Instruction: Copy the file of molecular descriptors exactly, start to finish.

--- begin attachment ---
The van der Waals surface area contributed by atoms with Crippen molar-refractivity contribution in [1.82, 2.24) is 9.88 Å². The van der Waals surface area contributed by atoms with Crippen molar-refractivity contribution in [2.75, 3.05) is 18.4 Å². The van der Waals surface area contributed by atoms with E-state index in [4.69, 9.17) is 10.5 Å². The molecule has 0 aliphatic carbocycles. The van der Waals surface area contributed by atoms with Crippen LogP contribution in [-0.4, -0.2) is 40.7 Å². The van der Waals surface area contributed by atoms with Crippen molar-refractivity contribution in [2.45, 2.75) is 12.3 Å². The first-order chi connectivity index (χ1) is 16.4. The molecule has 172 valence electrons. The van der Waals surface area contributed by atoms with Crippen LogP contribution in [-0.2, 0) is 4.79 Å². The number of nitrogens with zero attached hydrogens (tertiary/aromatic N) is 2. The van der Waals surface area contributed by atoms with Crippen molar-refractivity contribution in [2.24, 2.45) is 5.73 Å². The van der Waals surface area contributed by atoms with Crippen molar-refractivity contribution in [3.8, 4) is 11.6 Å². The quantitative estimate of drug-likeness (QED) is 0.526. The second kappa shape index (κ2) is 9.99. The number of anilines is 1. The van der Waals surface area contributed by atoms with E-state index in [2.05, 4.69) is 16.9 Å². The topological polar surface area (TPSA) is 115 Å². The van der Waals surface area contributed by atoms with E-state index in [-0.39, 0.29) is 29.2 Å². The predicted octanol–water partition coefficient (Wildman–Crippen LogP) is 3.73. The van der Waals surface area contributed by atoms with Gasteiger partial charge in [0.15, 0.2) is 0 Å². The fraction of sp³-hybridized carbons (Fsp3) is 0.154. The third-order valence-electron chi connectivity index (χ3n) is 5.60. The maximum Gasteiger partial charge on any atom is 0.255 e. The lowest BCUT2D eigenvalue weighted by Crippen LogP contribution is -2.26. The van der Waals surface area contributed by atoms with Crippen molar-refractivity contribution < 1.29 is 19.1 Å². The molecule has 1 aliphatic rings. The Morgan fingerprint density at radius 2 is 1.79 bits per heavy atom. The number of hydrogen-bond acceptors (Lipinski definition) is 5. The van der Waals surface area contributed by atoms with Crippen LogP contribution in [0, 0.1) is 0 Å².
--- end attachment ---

The van der Waals surface area contributed by atoms with Crippen molar-refractivity contribution in [1.82, 2.24) is 9.88 Å². The van der Waals surface area contributed by atoms with Crippen molar-refractivity contribution in [2.75, 3.05) is 18.4 Å². The van der Waals surface area contributed by atoms with E-state index in [4.69, 9.17) is 10.5 Å². The molecule has 0 aliphatic carbocycles. The van der Waals surface area contributed by atoms with Crippen LogP contribution in [-0.4, -0.2) is 40.7 Å². The van der Waals surface area contributed by atoms with Crippen molar-refractivity contribution in [2.45, 2.75) is 12.3 Å². The first-order chi connectivity index (χ1) is 16.4. The molecule has 172 valence electrons. The van der Waals surface area contributed by atoms with Crippen LogP contribution in [-0.2, 0) is 4.79 Å². The number of nitrogens with zero attached hydrogens (tertiary/aromatic N) is 2. The van der Waals surface area contributed by atoms with Crippen molar-refractivity contribution in [2.24, 2.45) is 5.73 Å². The van der Waals surface area contributed by atoms with Crippen molar-refractivity contribution in [3.8, 4) is 11.6 Å². The quantitative estimate of drug-likeness (QED) is 0.526. The second kappa shape index (κ2) is 9.99. The number of anilines is 1. The van der Waals surface area contributed by atoms with E-state index in [2.05, 4.69) is 16.9 Å². The topological polar surface area (TPSA) is 115 Å². The van der Waals surface area contributed by atoms with E-state index in [-0.39, 0.29) is 29.2 Å². The predicted octanol–water partition coefficient (Wildman–Crippen LogP) is 3.73. The van der Waals surface area contributed by atoms with Gasteiger partial charge in [0.15, 0.2) is 0 Å². The fraction of sp³-hybridized carbons (Fsp3) is 0.154. The third-order valence-electron chi connectivity index (χ3n) is 5.60. The maximum Gasteiger partial charge on any atom is 0.255 e. The lowest BCUT2D eigenvalue weighted by Crippen LogP contribution is -2.26. The van der Waals surface area contributed by atoms with Crippen molar-refractivity contribution < 1.29 is 19.1 Å². The molecule has 1 aliphatic rings. The Morgan fingerprint density at radius 2 is 1.79 bits per heavy atom. The number of hydrogen-bond acceptors (Lipinski definition) is 5. The van der Waals surface area contributed by atoms with Crippen LogP contribution in [0, 0.1) is 0 Å².